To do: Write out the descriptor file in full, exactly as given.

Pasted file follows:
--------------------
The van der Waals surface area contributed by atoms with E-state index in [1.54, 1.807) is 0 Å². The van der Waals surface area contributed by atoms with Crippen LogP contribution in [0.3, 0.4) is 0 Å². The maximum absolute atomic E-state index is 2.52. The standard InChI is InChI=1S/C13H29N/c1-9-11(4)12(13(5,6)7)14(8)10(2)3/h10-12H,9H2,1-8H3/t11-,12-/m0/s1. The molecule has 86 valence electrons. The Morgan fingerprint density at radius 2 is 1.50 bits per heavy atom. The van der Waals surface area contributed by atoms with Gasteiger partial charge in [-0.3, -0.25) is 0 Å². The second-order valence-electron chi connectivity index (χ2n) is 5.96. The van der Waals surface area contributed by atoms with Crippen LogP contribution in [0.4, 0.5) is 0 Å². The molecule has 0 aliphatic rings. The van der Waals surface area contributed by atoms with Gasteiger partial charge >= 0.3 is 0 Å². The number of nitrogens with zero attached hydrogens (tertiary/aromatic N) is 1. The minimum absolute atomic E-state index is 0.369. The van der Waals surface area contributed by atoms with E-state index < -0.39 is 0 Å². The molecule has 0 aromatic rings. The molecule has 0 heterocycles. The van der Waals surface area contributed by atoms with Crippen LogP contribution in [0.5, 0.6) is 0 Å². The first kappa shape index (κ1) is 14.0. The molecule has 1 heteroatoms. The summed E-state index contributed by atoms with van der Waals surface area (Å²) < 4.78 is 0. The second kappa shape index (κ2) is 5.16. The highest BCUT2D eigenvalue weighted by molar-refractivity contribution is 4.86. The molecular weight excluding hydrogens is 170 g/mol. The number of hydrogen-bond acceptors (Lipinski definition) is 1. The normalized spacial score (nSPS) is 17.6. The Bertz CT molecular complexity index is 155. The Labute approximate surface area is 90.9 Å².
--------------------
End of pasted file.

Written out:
The van der Waals surface area contributed by atoms with E-state index in [1.54, 1.807) is 0 Å². The van der Waals surface area contributed by atoms with Crippen LogP contribution in [0.3, 0.4) is 0 Å². The maximum absolute atomic E-state index is 2.52. The standard InChI is InChI=1S/C13H29N/c1-9-11(4)12(13(5,6)7)14(8)10(2)3/h10-12H,9H2,1-8H3/t11-,12-/m0/s1. The molecule has 86 valence electrons. The Morgan fingerprint density at radius 2 is 1.50 bits per heavy atom. The van der Waals surface area contributed by atoms with Gasteiger partial charge in [-0.3, -0.25) is 0 Å². The second-order valence-electron chi connectivity index (χ2n) is 5.96. The van der Waals surface area contributed by atoms with Crippen LogP contribution in [0.4, 0.5) is 0 Å². The molecule has 0 aliphatic rings. The van der Waals surface area contributed by atoms with Gasteiger partial charge >= 0.3 is 0 Å². The number of nitrogens with zero attached hydrogens (tertiary/aromatic N) is 1. The minimum absolute atomic E-state index is 0.369. The van der Waals surface area contributed by atoms with E-state index < -0.39 is 0 Å². The molecule has 0 aromatic rings. The molecule has 0 heterocycles. The van der Waals surface area contributed by atoms with Crippen LogP contribution in [0.5, 0.6) is 0 Å². The first kappa shape index (κ1) is 14.0. The molecule has 1 heteroatoms. The summed E-state index contributed by atoms with van der Waals surface area (Å²) < 4.78 is 0. The second kappa shape index (κ2) is 5.16. The highest BCUT2D eigenvalue weighted by molar-refractivity contribution is 4.86. The molecular weight excluding hydrogens is 170 g/mol. The number of hydrogen-bond acceptors (Lipinski definition) is 1. The normalized spacial score (nSPS) is 17.6. The Bertz CT molecular complexity index is 155. The Labute approximate surface area is 90.9 Å².